Prosser makes first move: Get Greyhounds running

April 02, 1993|By Paul McMullen | Paul McMullen,Staff Writer

Skip Prosser, the new basketball coach at Loyola College, knows that the next two weeks will be some of the most important he'll spend with the Greyhounds.

Prosser was introduced to players, fellow employees, alumni and boosters at Reitz Arena yesterday afternoon. He and athletic director Joe Boylan then met to iron out specifics of a multi-year deal that will be made official next week.

Prosser, who spent the past eight seasons as an assistant at Xavier, was to travel today to New Orleans and the Final Four, and it's not a social visit. He needs to hire some assistant coaches as quickly as possible, and get started on elevating a program that bottomed out with a 2-25 record this season.

The spring signing period begins April 14, and Prosser expects to visit before then with some prospects that Boylan recruited while the latter was the Greyhounds' interim coach the second half of the season. Eventually, look for Prosser to try to find talent close to home.

"At Xavier, we recruited first in Cincinnati, then the rest of Ohio, and then outside the state," said Prosser, a Pittsburgh native who spent 13 years as a high school coach in West Virginia before going to Xavier. "Baltimore has great high school basketball, and we have to take care of home first. That makes sense. We'll see what's left in terms of scholarship availability [two or three], but I've got some players in mind."

Loyola returns nine scholarship players, including leading scorer and rebounder B.J. Pendleton. Tracy Bergan, the point guard the three previous years who is back at Evergreen this semester after leaving school last March, is expected to regain his eligibility for next season.

"The thing he [Prosser] made paramount to us is that he wants to win now," sophomore guard Matt Gabriel said. "He feels there's enough talent in key spots to surprise some people next year. He's a straight shooter. He told us, if he doesn't like what we're doing, he'll kick us in the butt. Do what's asked of you, and everything will be fine. Everyone knows what's expected of them."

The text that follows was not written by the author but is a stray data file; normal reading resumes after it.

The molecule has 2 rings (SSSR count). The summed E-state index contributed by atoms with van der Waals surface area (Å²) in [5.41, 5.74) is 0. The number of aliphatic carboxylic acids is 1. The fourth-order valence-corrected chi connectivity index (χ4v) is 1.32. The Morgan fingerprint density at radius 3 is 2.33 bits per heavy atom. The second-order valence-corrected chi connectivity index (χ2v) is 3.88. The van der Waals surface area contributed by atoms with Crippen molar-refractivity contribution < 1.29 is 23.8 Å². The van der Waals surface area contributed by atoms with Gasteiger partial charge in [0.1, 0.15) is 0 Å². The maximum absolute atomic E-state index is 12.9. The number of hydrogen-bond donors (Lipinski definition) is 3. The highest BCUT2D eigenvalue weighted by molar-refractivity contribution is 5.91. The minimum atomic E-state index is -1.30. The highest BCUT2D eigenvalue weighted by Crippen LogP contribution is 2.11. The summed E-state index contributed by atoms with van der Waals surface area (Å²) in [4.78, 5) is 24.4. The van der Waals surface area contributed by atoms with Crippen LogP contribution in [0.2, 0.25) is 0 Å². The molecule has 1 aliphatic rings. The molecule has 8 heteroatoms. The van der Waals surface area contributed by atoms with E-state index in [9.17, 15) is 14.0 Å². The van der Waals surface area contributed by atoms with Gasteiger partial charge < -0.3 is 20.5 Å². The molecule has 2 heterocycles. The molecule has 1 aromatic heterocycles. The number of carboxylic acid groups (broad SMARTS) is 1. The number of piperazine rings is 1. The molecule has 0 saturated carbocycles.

Xavier claims a 100 percent graduation rate of players recruited during the era of head coach Pete Gillen, and Prosser said the only thing he'll promise his players is that they'll get a degree.

On the court, look for Loyola to assume a faster pace than it had this past year, although the talent he inherited from Tom Schneider, who resigned in January, wasn't exactly suited to an up-tempo style.

"I'll know better when I see the kids on tape, but I really love pressure, offensively, defensively and on the boards," Prosser said. "I'm not promising 27 three-pointers a game, but I think kids really like to play that [up-tempo] style."

Loyola was a basket away from a Northeast Conference title and the NCAA tournament under Mark Amatucci in the mid-1980s, but in recent years it has watched on TV while Coppin State and Towson State have experienced March Madness. In four years in the Metro Atlantic Athletic Conference, Loyola has yet to win a postseason game, but Prosser spoke as if the NCAA tournament were a reasonable goal.

"The effect going to the NCAA has on a small, private college in a city is unbelievable," said Prosser, who's changing Jesuit institutions. "The place is electric on selection Sunday, and I'm used to that kind of excitement. I'm not done living that."

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